Rutgers Expert Available to Discuss Affordable Care Act in Light of the Mid-term Elections

New Brunswick, N.J. (Nov. 6, 2018) – Rutgers scholar Michael Gusmano can provide insight and analysis on the Trump administration’s efforts to weaken the Affordable Care Act and impact of today’s mid-term elections. 

The Patient Protection and Affordable Care Act — more commonly referred to as the Affordable Care Act (ACA), signed into law by President Obama in 2010 — mandates that every American have health insurance or pay a tax.  Affecting most areas of the U.S. health care system, it is considered the biggest overhaul of the system since the introduction of Medicare and Medicaid in 1965. 

Trump Administration to “Repeal and Replace” the ACA

“Despite the failure of Congress to ‘repeal and replace’ the ACA, the Trump administration has used a range of executive actions designed to destabilize health insurance marketplaces, including limiting advertising and outreach efforts of the federal government, expanding access to short-term plans that do not meet ACA coverage standards and withdrawing cost-sharing reduction payments to insure companies,” said Gusmano, a Rutgers School of Public Health expert in the politics of health reform and theories of policy analysis.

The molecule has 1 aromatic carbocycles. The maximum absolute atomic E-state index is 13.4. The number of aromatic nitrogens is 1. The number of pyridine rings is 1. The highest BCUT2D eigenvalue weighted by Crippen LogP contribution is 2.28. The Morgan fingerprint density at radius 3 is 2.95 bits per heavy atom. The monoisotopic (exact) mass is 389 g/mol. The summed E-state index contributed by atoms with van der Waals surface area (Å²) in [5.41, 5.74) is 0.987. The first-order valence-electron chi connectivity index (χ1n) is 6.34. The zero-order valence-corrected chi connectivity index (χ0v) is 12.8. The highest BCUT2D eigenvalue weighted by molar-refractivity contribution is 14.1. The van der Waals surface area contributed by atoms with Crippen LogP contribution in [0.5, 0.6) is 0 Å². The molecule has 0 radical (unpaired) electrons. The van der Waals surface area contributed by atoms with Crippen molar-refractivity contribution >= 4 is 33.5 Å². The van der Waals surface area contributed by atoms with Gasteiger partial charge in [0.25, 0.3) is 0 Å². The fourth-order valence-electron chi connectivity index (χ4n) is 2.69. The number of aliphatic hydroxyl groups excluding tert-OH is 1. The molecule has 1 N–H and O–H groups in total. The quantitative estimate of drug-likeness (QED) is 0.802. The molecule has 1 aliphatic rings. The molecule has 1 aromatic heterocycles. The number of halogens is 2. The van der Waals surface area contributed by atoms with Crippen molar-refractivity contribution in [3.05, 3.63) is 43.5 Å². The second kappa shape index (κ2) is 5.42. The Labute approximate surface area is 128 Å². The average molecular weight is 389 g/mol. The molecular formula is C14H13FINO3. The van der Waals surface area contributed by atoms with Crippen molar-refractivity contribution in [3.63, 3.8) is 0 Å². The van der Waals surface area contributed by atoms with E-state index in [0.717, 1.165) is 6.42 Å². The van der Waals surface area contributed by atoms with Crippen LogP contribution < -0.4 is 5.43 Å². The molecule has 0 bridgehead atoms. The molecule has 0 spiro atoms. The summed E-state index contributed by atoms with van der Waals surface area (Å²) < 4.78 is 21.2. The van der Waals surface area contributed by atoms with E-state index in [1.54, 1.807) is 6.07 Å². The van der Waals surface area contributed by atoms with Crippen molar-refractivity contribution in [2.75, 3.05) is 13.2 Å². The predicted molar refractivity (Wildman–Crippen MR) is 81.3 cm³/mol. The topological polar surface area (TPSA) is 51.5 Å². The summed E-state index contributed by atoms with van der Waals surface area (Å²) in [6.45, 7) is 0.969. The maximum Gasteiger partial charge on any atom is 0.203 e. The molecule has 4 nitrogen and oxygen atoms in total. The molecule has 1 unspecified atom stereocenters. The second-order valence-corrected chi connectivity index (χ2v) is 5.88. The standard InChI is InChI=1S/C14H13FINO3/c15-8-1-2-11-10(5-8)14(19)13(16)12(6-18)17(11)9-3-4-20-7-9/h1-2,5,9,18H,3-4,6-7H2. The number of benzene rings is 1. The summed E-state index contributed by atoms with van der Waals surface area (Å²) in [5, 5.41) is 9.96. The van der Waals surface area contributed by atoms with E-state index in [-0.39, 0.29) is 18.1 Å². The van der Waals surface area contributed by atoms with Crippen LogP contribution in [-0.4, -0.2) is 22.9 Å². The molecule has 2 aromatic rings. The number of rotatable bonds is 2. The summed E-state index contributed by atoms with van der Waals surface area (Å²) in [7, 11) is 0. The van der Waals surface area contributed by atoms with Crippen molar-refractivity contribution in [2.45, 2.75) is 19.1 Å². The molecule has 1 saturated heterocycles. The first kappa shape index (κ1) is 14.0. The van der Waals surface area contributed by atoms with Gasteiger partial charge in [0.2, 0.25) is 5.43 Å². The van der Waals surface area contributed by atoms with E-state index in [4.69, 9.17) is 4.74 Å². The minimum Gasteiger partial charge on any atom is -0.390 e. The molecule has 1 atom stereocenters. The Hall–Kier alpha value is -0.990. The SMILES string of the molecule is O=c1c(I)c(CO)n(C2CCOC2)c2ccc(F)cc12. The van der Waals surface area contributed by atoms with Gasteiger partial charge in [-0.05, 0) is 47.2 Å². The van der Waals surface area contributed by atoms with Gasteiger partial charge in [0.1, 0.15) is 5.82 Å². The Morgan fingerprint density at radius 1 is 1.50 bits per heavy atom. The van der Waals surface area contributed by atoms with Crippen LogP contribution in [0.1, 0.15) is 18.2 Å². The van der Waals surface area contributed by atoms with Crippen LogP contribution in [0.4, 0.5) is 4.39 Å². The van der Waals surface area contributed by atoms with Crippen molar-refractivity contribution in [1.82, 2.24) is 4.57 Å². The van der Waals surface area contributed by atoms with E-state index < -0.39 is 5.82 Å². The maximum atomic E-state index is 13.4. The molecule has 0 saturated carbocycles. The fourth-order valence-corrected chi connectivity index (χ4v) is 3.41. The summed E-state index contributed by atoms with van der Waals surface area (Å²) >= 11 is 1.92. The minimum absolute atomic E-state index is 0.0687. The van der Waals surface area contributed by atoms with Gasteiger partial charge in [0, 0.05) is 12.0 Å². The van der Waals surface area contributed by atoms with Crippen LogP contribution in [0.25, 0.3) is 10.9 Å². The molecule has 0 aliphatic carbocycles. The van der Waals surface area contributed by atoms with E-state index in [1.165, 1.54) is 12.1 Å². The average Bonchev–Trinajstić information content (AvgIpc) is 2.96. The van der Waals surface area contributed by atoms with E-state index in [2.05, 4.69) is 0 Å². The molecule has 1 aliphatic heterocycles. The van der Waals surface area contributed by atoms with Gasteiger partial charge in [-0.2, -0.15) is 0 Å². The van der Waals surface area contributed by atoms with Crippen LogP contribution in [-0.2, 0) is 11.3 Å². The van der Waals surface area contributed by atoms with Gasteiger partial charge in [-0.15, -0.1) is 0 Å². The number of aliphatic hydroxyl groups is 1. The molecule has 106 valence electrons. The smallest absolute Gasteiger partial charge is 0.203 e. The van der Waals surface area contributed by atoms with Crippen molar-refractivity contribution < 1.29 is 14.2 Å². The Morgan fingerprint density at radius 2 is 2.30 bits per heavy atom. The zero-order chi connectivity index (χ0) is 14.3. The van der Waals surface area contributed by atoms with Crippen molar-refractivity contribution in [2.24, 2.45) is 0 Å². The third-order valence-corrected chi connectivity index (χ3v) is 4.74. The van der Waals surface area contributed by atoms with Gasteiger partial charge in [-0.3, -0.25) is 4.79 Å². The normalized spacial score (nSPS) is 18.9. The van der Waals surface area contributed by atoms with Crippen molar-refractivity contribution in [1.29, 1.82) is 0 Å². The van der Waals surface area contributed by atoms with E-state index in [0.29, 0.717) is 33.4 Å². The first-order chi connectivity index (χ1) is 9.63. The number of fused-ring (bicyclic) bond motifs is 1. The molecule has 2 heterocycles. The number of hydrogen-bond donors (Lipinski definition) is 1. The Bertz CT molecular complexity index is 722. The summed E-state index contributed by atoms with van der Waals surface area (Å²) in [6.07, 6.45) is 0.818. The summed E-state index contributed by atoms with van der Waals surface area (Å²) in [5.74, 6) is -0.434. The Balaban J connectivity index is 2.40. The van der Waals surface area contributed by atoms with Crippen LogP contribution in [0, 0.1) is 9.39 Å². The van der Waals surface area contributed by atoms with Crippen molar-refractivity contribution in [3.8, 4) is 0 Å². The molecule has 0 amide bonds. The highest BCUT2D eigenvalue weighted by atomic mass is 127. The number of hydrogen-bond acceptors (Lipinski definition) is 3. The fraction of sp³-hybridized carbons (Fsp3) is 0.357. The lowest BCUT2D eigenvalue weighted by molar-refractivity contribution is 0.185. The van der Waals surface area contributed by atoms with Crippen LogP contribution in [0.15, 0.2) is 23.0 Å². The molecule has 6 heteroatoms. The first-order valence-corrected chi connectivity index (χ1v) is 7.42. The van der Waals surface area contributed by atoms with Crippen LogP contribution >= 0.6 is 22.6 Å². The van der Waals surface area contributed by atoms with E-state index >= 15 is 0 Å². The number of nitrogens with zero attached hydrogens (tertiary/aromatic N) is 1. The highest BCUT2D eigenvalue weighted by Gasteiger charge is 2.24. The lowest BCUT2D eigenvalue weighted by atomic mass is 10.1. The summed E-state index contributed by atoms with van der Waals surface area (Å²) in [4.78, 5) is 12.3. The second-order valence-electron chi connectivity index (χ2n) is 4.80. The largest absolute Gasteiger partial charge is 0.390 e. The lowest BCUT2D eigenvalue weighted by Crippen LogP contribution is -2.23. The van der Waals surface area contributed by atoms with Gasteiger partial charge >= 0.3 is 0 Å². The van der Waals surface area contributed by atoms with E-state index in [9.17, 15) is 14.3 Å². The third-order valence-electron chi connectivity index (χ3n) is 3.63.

Medicaid Impact

Gusmano said the Trump administration has encouraged states to submit 1,115 waivers that impose work requirements and other provisions designed to make it harder for people to qualify for Medicaid expansion. 

“The jury is still out on the longer-term impact of the administration’s efforts to reduce Medicaid enrollment,” he said. “So far, they have reduced enrollment in the marketplaces, but the overall impact of the efforts has been limited.”

He said one of the reasons has been that many states, particularly those that have expanded Medicaid, have adopted laws to counter the federal government’s efforts to undermine the ACA. Gusmano’s current research is tracking these state level efforts.

 Biggest Issue of 2018 Mid-term Election

One of the biggest threats to the ACA is a court case in Texas (Texas v. United States) in which 18 Republican state attorneys general and two Republican governors have filed suit in a federal district claiming that without the tax, the ACA mandate is unconstitutional. 

“Fourteen Democratic state attorneys general plus one additional state and Washington, D.C., filed a brief in opposition to the plaintiffs in June 2018, which has become a big issue in several of the 2018 mid-term attorney general races,” Gusmano said. “This is another way in which the mid-term elections may influence what happens to the ACA over the next two years.”

Media interested in interviewing Gusmano can contact Caitlin Coyle, [email protected], 848-445-1955